Saturday, November 18, 2017
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Isn't it wonderful when you come across a hotel with a truly fascinating story behind it? You can almost feel the life of those years gone by pulsing in its very walls. Llangoed Hall, in South Wales, is one of those hotels. Recent guest ANDREA McVEIGH tells us more…

Just nine miles away from Hay-on-Wye and its annual Hay Festival, numerous famous festival guests have stayed in this magnificent stately pile, including Jane Fonda, Sting and Bill Clinton.

The building itself, set in magnificent private grounds, is positively steeped in a rich history dating back to 560 AD, when the original Llangoed Castle was first recorded on the site. Subsequently used as a monastery, it was also home to the White Palace, Wales’s first parliament building. Rebuilt in 1632 by Sir Henry Williams in the classic Jacobean Manor House style, the family lost it as part of a gambling debt and it then became part of the estate of Lord Glanusk.

At the turn of the 20th century, the house was acquired by the wife of a prominent London hatter who commissioned the famous Welsh architect Clough Williams Ellis to extensively restore and redesign the house, more than a decade before he began work on Portmeirion, his renowned Italianate village in North Wales.

Then came the Seventies, and a by-then very run-down Llangoed was in danger of demolition but its salvation came a decade later, when Sir Bernard Ashley, husband of the designer Laura Ashley, bought the property two years after her premature death and restored the Hall to its former glory.

Although now privately owned, many of the 23 bedrooms still feature some of her trademark flowery fabrics and prints, while some of Sir Bernard's own impressive collection of art and antiques, including works by American artist James McNeill Whistler, are displayed in the hotel’s grand sitting rooms and hallways.

It’s the perfect spot for a relaxing break, as my husband and I discovered during a recent weekend stay. We took a train from London to Hereford, and then hired a car for the remaining journey of around 30 miles which skirted the picturesque Brecon Beacons mountain range - alternatively, driving from Cardiff airport would have been an easy one-hour journey.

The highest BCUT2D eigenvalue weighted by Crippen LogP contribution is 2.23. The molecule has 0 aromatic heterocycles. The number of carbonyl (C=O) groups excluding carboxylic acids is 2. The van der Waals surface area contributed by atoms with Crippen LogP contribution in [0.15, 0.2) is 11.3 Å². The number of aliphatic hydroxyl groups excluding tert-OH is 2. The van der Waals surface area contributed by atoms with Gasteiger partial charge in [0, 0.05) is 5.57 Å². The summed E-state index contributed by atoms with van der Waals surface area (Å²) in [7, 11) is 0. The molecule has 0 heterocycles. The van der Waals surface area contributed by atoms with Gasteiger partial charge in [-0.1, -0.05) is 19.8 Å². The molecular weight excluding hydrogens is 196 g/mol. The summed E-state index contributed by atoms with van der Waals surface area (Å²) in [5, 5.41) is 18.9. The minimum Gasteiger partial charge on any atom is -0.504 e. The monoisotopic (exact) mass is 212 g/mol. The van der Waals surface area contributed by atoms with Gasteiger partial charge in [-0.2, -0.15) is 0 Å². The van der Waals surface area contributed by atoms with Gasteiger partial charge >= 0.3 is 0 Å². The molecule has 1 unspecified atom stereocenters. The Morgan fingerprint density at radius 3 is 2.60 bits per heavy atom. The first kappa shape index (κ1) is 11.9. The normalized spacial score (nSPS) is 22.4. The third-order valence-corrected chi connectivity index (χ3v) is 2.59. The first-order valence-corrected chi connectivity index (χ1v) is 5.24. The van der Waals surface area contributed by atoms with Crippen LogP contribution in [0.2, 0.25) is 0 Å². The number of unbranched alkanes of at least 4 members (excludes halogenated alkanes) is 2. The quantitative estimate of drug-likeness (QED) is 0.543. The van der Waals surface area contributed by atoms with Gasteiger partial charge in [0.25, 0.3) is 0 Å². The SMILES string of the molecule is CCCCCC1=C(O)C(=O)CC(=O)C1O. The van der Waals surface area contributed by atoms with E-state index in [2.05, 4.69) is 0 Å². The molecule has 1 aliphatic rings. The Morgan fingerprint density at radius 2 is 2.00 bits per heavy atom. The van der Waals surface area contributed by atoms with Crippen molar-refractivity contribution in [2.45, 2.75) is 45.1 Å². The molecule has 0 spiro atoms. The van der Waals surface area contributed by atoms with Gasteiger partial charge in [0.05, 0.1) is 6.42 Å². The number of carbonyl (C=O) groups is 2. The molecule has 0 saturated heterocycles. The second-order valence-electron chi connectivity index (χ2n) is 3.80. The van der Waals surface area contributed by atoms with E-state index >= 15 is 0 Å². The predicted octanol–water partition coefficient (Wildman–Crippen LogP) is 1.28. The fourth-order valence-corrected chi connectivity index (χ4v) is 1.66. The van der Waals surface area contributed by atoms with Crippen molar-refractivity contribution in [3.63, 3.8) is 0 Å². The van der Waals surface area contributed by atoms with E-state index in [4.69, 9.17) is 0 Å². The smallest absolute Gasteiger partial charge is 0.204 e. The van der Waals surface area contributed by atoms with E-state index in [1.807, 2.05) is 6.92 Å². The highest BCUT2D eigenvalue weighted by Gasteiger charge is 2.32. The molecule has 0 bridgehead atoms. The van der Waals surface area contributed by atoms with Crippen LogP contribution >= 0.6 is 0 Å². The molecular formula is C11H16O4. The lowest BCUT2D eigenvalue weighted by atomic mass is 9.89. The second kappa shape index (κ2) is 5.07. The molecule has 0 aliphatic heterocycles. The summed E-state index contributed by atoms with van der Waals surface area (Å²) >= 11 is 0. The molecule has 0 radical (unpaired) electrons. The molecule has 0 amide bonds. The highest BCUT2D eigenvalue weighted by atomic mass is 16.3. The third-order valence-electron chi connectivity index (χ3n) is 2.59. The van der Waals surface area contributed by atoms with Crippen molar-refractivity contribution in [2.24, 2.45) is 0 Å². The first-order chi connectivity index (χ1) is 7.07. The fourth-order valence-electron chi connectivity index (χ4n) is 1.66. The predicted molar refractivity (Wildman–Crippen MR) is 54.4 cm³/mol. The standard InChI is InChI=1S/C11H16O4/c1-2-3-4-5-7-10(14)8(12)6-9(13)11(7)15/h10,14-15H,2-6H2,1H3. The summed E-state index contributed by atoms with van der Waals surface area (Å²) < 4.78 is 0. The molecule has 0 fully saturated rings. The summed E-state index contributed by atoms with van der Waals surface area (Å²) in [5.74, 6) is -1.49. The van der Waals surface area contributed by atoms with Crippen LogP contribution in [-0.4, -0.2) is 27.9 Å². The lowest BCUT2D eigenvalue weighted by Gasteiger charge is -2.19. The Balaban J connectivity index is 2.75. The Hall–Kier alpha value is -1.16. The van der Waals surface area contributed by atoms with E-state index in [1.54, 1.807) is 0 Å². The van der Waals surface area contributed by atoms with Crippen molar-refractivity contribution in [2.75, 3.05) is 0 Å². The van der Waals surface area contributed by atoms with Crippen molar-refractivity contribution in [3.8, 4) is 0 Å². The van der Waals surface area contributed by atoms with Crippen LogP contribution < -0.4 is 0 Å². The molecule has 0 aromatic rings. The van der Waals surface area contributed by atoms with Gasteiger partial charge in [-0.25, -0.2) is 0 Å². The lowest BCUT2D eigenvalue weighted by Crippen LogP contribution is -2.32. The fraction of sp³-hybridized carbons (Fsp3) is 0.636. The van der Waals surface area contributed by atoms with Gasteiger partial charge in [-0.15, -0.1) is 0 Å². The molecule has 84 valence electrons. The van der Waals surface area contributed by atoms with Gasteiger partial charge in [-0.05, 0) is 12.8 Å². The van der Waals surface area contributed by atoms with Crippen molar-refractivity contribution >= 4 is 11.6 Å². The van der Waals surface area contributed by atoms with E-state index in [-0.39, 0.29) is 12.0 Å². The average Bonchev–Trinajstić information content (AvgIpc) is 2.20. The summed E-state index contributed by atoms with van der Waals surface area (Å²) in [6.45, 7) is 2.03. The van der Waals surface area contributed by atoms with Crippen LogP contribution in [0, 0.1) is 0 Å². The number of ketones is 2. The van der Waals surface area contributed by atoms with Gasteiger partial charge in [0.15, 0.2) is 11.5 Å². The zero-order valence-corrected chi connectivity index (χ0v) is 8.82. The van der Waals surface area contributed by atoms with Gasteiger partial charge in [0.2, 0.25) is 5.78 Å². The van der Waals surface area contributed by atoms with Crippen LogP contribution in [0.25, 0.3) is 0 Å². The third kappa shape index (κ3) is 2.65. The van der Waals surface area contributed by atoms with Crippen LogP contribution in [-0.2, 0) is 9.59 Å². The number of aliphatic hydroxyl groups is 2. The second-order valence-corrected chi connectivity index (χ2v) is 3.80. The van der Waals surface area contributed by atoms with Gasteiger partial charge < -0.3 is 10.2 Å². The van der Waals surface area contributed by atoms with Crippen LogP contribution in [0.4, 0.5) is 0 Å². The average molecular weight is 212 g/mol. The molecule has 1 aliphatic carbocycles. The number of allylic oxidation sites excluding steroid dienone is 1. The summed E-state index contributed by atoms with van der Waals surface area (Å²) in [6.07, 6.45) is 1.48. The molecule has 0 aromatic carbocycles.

A superb year-round destination for a relaxing, get-away-from-it-all break, there’s fine food and exceptional wines to enjoy, plus a wide range of local country pursuits such as fishing, mountain biking, archery and clay pigeon shooting.

We were very tempted just to lounge in our beautiful room for the entire stay, making the occasional foray downstairs for an exquisite afternoon cream tea beside the roaring log fire, sampling cuisine prepared by Head Chef Nick Brodie, or just taking in the breath-taking views across the fields and surrounding woodlands to the Black Mountains.

Nearby, the small market town of Hay-on-Wye is, of course, famous for its annual literary festival, as well as its historic Hay Castle. We spent a whole day in the town browsing its numerous independent bookshops, quirky homeware shops and cafes serving delicious Welsh specialities, before driving into the surrounding Wye Valley. Located on the English/Welsh border, it has been designated as an area of outstanding natural beauty.

Returning to the hotel after a long day spent exploring, there was just enough time before sunset for a leisurely stroll around the grounds, which offer a maze and a walk along the banks of the river Wye. We also discovered one of the reasons why Nick Brodie’s culinary creations have earned accolades including a place in The Good Food Guide’s Top 50 UK restaurants, as well as The Sunday Times Country House Hotel of the Year award in 2015.

The vast organic kitchen garden, lined with heritage apple and plum trees, produces up to 95 per cent of the vegetables, soft fruits and herbs required by the restaurant during the summer, while most other ingredients, including Welsh Black beef and local Radnorshire lamb, are sourced from farms and suppliers within a five mile radius.

We also visited the hotel’s egg houses, complete with a bathing pond, populated by happy chickens, ducks and quails. If you like eggs for breakfast, there are always plenty of options to choose from!


To book, visit Llangoed Hall, Llyswen, Brecon, Powys LD3 0YP 01874 754525. A night at Llangoed Hall is priced from £150.00 B&B based on two sharing. A selection of menus are offered and the restaurant is open daily for lunch, afternoon tea and dinner. The menus include: lunch menu £25, four course dinner menu £75, eight course prestige tasting menu £85, with a Sunday lunch menu priced at £30. In 2017, the Hay Festival runs from May 25 to June 4.

Contact Details

  • NI Travel News
  • Unit 1, Windsor Business Park
  • Belfast
  • BT9 7DW
  • 028 9066 6151